Looking Back at the Canon EOS 20D, and How Does It Compare to Today’s Modern Cameras?

Looking Back at the Canon EOS 20D, and How Does It Compare to Today’s Modern Cameras?

I started my digital photography with a Sony compact camera, and after a few years I upgraded to the Canon EOS 20D. I loved this camera and used it shoot many great photos. How does it compare to our modern cameras?

Once I made the decision to sell my analog cameras and lenses. I replaced it with the amazing Sony DSC-F505v, my first digital camera. I don’t know if that was a wise decision, but that doesn’t matter now. A few years later I had the opportunity to replace the Sony for a real digital DSLR camera. After many hours of contemplating, I chose the Nikon D70. It seemed to be the best choice until the salesman gave me the Canon EOS 20D. That was the moment I knew this was the right camera for me. It had the perfect user interface, button layout, and a very convenient rotating dial on the back.

The Canon EOS 20D with the EFs15-85mm lens. Even back in 2005 I used an L-bracket.

I used this great camera for many years. I used it for landscapes, weddings, concerts, and lots more. I bought lenses, a flashgun, a tripod, and I loved it all. But when I upgraded to the Canon EOS 1D Mark III, the Canon EOS 20D was left in the closet, only to be taken out when I needed a second camera body. After I got a second hand Canon EOS 5D, I removed the battery from the EOS 20D, and forgot about it.

It got a second life for a short while when my girlfriend started photography. She used it for a year, but after she chose a camera of her own, the Canon EOS 20D was never looked at again. Until now.

The Canon EOS 20D After 15 Years

Recently I have been reviewing the Canon EOS R5 and Canon EOS R6. These modern cameras are amazing. They are marvels of technology, with lots of options that make photographing so much easier. When I played with these modern digital cameras I remembered the old digital DSLR that I bought so many years ago.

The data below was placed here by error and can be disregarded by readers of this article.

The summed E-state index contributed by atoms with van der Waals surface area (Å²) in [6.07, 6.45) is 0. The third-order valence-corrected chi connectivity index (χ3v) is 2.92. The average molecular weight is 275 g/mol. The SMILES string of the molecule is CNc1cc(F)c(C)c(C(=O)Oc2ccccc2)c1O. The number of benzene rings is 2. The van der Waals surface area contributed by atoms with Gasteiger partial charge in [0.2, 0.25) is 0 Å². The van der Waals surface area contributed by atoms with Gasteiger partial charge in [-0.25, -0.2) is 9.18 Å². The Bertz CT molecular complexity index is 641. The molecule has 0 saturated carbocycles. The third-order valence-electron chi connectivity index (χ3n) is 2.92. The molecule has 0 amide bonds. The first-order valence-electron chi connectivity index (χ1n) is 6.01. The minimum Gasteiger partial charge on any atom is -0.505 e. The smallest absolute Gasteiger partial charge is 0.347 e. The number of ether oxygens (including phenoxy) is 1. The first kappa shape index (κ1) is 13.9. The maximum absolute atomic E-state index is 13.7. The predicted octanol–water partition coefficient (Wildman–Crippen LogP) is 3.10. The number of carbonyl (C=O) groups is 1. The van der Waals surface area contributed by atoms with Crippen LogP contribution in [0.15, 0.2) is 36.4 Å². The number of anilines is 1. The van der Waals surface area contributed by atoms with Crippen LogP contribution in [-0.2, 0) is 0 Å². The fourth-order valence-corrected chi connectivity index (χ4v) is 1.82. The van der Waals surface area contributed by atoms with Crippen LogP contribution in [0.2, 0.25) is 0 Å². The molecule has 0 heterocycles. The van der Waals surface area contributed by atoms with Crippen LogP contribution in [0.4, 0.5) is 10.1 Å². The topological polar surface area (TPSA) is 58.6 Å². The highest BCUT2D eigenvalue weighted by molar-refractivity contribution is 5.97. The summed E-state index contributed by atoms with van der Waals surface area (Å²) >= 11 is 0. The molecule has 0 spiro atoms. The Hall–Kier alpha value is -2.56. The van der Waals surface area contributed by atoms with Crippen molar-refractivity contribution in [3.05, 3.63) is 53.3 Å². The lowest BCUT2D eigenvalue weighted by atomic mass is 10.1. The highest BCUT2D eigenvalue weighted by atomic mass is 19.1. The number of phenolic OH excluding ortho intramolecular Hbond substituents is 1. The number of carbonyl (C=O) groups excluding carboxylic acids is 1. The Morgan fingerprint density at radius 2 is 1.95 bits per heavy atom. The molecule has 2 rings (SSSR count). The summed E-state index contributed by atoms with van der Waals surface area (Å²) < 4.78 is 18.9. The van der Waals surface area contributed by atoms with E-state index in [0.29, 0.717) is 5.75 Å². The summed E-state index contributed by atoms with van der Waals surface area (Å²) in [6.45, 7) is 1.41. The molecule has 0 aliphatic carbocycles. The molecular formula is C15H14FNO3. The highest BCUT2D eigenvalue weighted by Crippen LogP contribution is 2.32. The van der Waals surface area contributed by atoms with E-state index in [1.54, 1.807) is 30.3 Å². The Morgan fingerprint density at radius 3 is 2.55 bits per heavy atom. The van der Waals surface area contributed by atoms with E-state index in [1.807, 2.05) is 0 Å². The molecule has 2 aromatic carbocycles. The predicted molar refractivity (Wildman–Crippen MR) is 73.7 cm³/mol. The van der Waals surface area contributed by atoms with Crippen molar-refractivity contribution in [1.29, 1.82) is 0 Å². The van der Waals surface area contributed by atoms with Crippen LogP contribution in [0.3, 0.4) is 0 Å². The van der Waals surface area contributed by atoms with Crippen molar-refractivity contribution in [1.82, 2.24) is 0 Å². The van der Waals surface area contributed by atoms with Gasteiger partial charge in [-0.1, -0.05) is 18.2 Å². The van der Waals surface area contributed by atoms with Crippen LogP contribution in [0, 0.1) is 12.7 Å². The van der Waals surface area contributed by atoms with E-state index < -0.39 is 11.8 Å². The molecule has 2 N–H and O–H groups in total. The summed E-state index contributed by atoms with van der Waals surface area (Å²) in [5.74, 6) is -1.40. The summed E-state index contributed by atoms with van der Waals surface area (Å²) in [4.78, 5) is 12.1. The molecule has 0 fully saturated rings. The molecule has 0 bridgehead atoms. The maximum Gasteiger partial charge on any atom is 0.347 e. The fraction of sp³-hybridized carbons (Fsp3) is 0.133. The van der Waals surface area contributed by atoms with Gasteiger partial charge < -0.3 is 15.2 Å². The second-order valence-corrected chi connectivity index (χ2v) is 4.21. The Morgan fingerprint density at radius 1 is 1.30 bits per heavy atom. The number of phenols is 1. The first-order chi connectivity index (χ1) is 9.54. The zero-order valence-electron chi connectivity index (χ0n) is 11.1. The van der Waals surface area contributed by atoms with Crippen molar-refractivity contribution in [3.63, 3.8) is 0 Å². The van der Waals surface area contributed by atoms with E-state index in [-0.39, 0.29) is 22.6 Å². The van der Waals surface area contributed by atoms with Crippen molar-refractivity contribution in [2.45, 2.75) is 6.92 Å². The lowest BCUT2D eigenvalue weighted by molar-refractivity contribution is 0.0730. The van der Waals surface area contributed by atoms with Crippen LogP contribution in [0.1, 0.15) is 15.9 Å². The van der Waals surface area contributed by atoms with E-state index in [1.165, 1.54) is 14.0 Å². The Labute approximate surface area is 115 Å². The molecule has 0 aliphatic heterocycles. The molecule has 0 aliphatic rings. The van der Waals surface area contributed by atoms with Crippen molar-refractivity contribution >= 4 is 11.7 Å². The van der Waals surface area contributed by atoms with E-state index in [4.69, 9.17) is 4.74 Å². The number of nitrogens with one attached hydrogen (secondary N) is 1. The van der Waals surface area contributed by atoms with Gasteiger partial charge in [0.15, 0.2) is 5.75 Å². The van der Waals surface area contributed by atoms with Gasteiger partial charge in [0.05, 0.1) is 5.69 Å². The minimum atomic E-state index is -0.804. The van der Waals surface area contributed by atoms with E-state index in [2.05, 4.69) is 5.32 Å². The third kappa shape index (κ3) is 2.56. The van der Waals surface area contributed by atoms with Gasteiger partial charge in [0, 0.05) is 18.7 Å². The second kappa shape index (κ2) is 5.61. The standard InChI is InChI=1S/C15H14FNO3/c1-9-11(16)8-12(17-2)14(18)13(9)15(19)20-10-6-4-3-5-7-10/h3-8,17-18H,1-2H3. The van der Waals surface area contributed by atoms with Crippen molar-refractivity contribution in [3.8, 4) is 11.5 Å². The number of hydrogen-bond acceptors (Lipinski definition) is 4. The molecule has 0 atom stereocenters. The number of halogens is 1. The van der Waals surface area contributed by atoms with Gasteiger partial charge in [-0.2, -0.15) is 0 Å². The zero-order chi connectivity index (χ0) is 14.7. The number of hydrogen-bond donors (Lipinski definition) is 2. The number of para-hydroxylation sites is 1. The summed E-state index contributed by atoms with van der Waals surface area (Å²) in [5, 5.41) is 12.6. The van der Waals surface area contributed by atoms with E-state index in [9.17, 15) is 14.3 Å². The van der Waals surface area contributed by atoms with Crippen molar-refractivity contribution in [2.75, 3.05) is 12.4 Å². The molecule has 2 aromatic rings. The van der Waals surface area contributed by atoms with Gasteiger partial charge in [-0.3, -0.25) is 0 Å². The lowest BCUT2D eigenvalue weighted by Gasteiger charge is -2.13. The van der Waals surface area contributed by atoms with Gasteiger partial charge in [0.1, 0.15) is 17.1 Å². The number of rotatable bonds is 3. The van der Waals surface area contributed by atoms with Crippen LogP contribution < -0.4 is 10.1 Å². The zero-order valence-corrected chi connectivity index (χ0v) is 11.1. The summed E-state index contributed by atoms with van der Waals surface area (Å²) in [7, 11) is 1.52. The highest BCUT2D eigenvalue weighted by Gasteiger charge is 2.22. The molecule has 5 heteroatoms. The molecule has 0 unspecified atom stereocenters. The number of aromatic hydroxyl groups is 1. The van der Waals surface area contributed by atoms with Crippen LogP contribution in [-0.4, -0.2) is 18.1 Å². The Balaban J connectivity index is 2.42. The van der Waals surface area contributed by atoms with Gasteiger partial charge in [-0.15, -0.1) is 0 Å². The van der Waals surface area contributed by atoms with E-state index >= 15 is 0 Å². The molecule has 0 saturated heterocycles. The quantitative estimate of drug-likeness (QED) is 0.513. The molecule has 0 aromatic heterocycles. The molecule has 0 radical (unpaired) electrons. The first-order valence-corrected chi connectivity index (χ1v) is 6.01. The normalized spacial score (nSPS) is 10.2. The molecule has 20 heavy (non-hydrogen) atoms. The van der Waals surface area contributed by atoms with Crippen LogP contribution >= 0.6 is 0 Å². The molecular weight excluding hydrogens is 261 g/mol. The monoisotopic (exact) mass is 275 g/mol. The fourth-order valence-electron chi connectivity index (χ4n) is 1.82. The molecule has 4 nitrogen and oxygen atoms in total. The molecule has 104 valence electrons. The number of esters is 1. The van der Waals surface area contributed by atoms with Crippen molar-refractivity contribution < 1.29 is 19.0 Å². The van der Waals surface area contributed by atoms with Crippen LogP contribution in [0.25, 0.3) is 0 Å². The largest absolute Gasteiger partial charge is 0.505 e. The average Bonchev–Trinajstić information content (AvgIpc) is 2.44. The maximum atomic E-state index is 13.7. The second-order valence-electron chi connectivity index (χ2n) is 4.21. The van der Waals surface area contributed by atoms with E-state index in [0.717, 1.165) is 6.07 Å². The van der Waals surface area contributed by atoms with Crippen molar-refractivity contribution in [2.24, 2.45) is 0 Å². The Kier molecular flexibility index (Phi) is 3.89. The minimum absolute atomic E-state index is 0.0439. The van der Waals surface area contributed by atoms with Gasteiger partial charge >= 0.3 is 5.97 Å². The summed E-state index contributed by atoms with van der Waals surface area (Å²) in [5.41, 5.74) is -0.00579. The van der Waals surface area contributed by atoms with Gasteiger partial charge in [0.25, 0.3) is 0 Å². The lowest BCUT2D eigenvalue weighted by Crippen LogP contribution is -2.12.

This is the Canon EOS 20D; the camera I bought in 2005, and used for many years with much enthousiasm

Let's do a little recap. The Canon EOS 20D has a APS-C CMOS sensor with 8.5 million pixels. It was capable of shooting reasonable images with ISO 1,600, and had most of the features that we take for granted today. It has no live view and no film function. The viewfinder had a 95% coverage with a 0.9x magnification. The autofocus worked up to -0.5EV, and there were 9 AF points available. It shot up to 5 frames per second with a buffer for 6 raw files, or 23 JPEGs. It takes almost 13 seconds before the buffer is cleared. The TFT-LCD screen measured 1.8” and had 118,000 pixels. It was an amazing camera, for that time and era.

The Canon EOS 20D Next to the Canon EOS 5D Mark IV

So I took it out of the closet, found the battery, a small 8 GB CF card, and powered it on. That is when I realized how much has changed over the years. I placed it beside my Canon EOS 5D Mark IV and looked at the differences. I know, the comparison is not the most honest one. After all, the Canon EOS 20D has a crop sensor while the Canon EOS 5D Mark IV is full frame camera. They’re different cameras in that regard. Nevertheless, let’s look at the two next to each other.